The Savage Blush headlined a show at Larimer Lounge on Saturday the 23 with openers Prude Boys (Burger Records) and Dead Palms. The Blush more than deserved their slot. Their stage presence fills a room like heavy water. Their charismatic yet unfazed demeanor commands attention to the music, and when they play, it is quickly known that they have tapped into a deep sonic reservoir not oft discovered.
The band has been expanding upon their lo/fi, surf garage sound since 2014, gaining momentum and fanbase by touring across the nation in their van and playing homegrown festivals. I first met them in 2015 right after they released their first full length album ‘Dust,’ and have been hot on their trail since, following their progression and maturation from playful surf rock in the vein of Shannon and the Clams into high-tempo unabashedness akin to bands like Thee Oh Sees.
The title “Dust” is a perfect fit for the space The Savage Blush create in their tracks. One feels lost in the world of Spanish surrealist Salvador Dali. Dust runs off of a cold, wavering heat that melts clocks in an interminable desert of sound and psychedelia.
Their set at Larimer operated under the same feeling of their studio work but with more raw power, and it’s evident from their performance the closeness that lives in a family band. Rebecca and Joshua Williams, brother and sister only two years apart in age are the heart and brains behind the project. Their roots have extended across the local scene into various side projects and gigs, only to continually return to their original and humble beginnings that started in their church band room when they were in elementary school.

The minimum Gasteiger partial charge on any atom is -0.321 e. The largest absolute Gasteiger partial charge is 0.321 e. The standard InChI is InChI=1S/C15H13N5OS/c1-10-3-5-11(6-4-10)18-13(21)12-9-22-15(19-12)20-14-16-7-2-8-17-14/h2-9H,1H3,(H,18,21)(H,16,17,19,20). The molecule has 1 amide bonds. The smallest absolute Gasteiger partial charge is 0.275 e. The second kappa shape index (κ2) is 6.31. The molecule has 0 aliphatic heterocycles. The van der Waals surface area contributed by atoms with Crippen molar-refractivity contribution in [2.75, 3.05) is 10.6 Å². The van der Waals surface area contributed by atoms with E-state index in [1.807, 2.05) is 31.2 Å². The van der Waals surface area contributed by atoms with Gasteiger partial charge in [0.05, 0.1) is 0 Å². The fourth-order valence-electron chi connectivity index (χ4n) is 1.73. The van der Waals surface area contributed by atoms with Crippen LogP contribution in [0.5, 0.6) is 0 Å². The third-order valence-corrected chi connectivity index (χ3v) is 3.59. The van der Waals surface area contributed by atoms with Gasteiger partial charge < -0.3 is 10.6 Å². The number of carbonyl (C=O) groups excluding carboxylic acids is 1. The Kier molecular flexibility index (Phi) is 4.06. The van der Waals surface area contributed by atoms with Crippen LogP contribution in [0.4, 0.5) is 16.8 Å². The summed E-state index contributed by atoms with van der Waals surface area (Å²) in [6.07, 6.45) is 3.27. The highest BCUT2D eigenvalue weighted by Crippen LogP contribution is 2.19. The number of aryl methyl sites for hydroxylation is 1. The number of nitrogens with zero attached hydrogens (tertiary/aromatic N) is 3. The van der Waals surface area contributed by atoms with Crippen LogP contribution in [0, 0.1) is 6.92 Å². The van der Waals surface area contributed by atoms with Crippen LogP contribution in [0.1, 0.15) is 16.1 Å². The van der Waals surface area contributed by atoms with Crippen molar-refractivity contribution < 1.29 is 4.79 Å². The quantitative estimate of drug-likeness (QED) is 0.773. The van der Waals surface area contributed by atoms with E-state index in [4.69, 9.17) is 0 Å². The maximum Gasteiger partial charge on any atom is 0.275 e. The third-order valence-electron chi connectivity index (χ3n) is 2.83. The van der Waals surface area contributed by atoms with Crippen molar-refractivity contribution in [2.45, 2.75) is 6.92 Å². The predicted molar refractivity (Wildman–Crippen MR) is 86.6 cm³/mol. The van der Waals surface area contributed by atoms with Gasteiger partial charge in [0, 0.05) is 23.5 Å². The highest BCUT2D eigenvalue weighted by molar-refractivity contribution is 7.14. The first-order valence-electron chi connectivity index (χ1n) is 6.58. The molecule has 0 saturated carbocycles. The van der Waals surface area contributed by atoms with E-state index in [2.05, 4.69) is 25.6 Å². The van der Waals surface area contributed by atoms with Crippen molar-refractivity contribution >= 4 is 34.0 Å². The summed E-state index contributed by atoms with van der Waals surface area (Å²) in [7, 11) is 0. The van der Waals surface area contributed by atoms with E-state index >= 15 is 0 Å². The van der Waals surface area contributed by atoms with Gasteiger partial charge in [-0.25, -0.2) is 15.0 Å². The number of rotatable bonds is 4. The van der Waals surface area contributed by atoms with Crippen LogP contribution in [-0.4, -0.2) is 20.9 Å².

Local projection company Cat Scanner provided a psychedelic light show. A small fold up table weighed with beakers, petri dishes and vials of oily colored liquids swirled on spinning plates above old school projectors. The whole scene felt like an avant-garde social experiment or performance and crafted a completely immersive environment.
Most of their songs were written more or less in the Colorado desert during weeks long van trips, and their live shows operate under the same desert temperature ranges. Rebecca’s vocals oscillate between hot and cold tonalities of night and day.
Spanish vocals sung like incantations, the tracks swell into the deeper and darker, drawing images of American desertscapes with sparseness and aridity. Their sets boil like a cauldron into chaotic turmoil then abruptly end like a pot of water pulled quickly from a burner.